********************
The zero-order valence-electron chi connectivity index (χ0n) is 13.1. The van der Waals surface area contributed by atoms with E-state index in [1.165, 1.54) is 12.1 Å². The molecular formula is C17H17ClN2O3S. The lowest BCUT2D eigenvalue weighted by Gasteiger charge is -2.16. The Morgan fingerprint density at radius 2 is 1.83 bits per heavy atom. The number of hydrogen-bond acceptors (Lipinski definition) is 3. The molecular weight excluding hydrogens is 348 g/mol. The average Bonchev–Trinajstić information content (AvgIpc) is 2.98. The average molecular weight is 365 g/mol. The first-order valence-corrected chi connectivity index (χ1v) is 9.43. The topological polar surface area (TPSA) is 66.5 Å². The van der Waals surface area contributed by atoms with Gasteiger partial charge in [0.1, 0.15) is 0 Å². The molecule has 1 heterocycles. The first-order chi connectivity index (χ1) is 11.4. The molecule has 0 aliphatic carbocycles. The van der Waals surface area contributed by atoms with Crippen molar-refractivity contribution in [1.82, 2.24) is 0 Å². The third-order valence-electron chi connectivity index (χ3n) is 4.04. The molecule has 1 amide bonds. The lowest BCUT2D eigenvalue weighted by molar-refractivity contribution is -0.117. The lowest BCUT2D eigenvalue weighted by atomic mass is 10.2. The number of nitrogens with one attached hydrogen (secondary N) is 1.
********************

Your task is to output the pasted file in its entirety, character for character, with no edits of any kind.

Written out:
The zero-order valence-electron chi connectivity index (χ0n) is 13.1. The van der Waals surface area contributed by atoms with E-state index in [1.165, 1.54) is 12.1 Å². The molecular formula is C17H17ClN2O3S. The lowest BCUT2D eigenvalue weighted by Gasteiger charge is -2.16. The Morgan fingerprint density at radius 2 is 1.83 bits per heavy atom. The number of hydrogen-bond acceptors (Lipinski definition) is 3. The molecular weight excluding hydrogens is 348 g/mol. The average Bonchev–Trinajstić information content (AvgIpc) is 2.98. The average molecular weight is 365 g/mol. The first-order valence-corrected chi connectivity index (χ1v) is 9.43. The topological polar surface area (TPSA) is 66.5 Å². The van der Waals surface area contributed by atoms with Gasteiger partial charge in [0.1, 0.15) is 0 Å². The molecule has 1 heterocycles. The first-order chi connectivity index (χ1) is 11.4. The molecule has 0 aliphatic carbocycles. The van der Waals surface area contributed by atoms with Crippen molar-refractivity contribution in [1.82, 2.24) is 0 Å². The third-order valence-electron chi connectivity index (χ3n) is 4.04. The molecule has 1 amide bonds. The lowest BCUT2D eigenvalue weighted by molar-refractivity contribution is -0.117. The lowest BCUT2D eigenvalue weighted by atomic mass is 10.2. The number of nitrogens with one attached hydrogen (secondary N) is 1.